Howell realized this approach was likely costing the city money—and it was certainly causing his team unnecessary headaches—so he and his team set out to create a database of on-street spaces where they could record meter bagging orders. The city’s existing software wasn’t up to the task of creating such a large database, however, so Howell began reaching out to colleagues in other cities in search of a software program that could help him manage bagging orders. To his frustration, he found that there was no software available to handle these types of parking management challenges.
Desperate for a solution, Howell turned to Kyle Cashion, a principal with IntegraPark. “I was hoping they would also have a software product that could help us manage meter bagging,” Howell says.
Although the exact product he envisioned didn’t exist, the two entities decided to work together to come up with an easy-to-use electronic solution and make meter bagging less painful for the city and maybe more profitable. The first step was figuring out exactly what the city needed the new program to do. “They needed more than just a spreadsheet to schedule bagging and unbagging,” Cashion says.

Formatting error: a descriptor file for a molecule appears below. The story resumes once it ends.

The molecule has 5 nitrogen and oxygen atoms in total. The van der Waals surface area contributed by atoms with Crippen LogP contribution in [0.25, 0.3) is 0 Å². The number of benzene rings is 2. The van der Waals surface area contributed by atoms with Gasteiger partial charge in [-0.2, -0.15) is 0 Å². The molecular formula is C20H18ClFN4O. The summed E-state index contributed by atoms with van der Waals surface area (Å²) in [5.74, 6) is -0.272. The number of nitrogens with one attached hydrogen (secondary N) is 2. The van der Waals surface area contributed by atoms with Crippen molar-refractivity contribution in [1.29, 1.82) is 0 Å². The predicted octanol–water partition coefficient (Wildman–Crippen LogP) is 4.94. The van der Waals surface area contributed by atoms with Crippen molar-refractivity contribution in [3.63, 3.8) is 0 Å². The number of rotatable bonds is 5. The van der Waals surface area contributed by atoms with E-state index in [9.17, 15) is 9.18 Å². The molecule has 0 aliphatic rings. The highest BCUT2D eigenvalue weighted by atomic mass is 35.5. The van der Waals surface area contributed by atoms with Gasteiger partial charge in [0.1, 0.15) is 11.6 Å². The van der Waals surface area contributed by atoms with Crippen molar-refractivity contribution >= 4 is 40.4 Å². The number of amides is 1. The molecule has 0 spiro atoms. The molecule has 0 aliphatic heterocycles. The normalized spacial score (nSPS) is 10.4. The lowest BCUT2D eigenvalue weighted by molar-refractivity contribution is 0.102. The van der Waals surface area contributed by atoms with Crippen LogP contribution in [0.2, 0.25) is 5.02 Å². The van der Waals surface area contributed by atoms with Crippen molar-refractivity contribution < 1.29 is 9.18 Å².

“They needed a program that could provide inventory control so they would know what resources they had available at a given time and manage those resources both effectively and profitably.”
The software ultimately developed could keep track of where spaces were available and record when they were reserved for bagging to ensure they weren’t double sold. It also automatically generated invoices and monitored payment to make sure the city was receiving full value for its parking spaces.